Not since the Presidency of Jimmy Carter has participation in the U.S. labor force been as low as it is today. The difference between the Carter Administration and that of President Barack Obama, though, is that job growth under Carter was outpacing the rate at which people were entering, or re-entering, the labor force.
Today, under Obama, the opposite is happening. People are dropping out, because there’s often more incentive to accept a bevy of ever-expanding, low-threshold government doles than a part-time, low-wage service job.
Carter finished his single term in office with 10.5 million more Americans working than when he took office. The Obama Administration has taken credit for a steady uptick in job creation, with the President repeatedly touting the creation of 4.5 million new jobs as he campaigned for re-election.
But those weren’t “new” jobs. They were old jobs people had lost during the recession. Only 300,000 of those jobs represented a net gain for the U.S. labor force. Here’s how CNN’s Election Center explained Obama’s spin:
[T]otal nonfarm payrolls, including government workers, are down from 133.6 million workers at the beginning of 2009 to 133.2 million in July 2012. There’s been a net loss of nearly 1 million public-sector jobs since Obama took office, despite a surge in temporary hiring for the 2010 census.
Meanwhile, the jobs that have come back aren’t the same ones that were lost.
Are you better off?
According to a study released last week by the liberal-leaning National Employment Law Project, low-wage fields such as retail sales and food service are adding jobs nearly three times as fast as higher-paid occupations.
And even The Washington Post took Obama to task over the summer for bumping up his claims of increasing manufacturing jobs, taking apart the President’s broken-record refrain that he’d added 7 million new jobs, including 500,000 in the manufacturing sector:
By July 2012, the number of manufacturing jobs had risen to 11.957 million, or just shy of a 500,000 job gain. That’s when it became part of the President’s campaign rhetoric.
But at that point, the number also stopping (sic) climbing and instead began bouncing around.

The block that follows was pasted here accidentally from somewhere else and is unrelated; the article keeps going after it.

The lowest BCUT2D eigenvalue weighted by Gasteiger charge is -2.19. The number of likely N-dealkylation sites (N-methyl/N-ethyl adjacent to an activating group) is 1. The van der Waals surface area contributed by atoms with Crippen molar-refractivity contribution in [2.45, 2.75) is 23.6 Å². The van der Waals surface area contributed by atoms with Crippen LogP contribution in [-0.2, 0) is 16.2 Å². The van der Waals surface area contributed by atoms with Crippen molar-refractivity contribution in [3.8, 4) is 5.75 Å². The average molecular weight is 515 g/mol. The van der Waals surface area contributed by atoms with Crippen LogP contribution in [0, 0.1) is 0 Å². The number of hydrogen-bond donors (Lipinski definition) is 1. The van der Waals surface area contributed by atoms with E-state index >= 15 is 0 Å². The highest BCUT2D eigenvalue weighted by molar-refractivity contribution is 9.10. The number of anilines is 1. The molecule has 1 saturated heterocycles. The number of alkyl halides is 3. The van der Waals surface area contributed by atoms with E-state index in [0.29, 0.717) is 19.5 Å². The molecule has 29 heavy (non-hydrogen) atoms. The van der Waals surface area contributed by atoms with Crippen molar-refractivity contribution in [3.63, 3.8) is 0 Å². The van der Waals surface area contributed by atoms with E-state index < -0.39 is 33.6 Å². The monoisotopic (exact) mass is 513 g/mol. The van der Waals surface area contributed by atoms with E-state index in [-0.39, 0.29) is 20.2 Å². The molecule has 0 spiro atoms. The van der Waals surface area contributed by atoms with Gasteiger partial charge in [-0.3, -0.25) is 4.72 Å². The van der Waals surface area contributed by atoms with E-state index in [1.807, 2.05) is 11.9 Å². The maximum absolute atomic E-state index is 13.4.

In August 2012, 14,000 manufacturing jobs were lost. In the next month, an additional 18,000 were lost. Then came several months of gains — followed by three months of losses. The preliminary numbers in the employment report released Friday show a loss of 9,000 manufacturing jobs in April and 8,000 in May.
So here we are, nearly one year later, and the United States is still stuck at a gain of 500,000 jobs.
More striking, rather than month-by-month figures, look at the trend when year-to-year calculations are made:
Gain in manufacturing jobs
Jan. 2012 to Jan. 2013: +124,000
Feb. 2012 to Feb. 2013: +118,000
March 2012 to March 2013: +74,000
April 2012 to April 2013: +55,000
May 2012 to May 2013: +41,000
In other words, it’s a downhill trend — headed possibly to zero.
Sure, there’s a bright side, if you’re looking for part-time work with no insurance: part-time jobs have grown a rate sevenfold that of full-time jobs under Obama.
And swinging back around to the shrinking labor force, we come to the latest round of numbers released by the U.S. Bureau of Labor Statistics. What we learn is that a record-high 91.5 million people aren’t even participating in the labor force, that labor force participation stands at 62.8 percent, and that 932,000 more Americans gave up looking for work in October alone.
“At this pace the people out of the labor force will surpass the working Americans in about 4 years,” observes investment website Zero Hedge.
Obama continues to spin the facts about job growth as a way to demonstrate he’s turned around the abysmal economy he inherited from George W. Bush, but he touts his job growth numbers in a vacuum –one that disregards the troubling fact that more and more people are discouraged from (or enticed, by the welfare state) from even looking for work.
Obama, who’s been President for nearly five years now, doesn’t have to contend with double-digit inflation, as Carter did. And even though participation in the labor force was similarly light during Carter’s Presidency, the economy continued to add jobs eventually drawing dormant job seekers back into the labor force.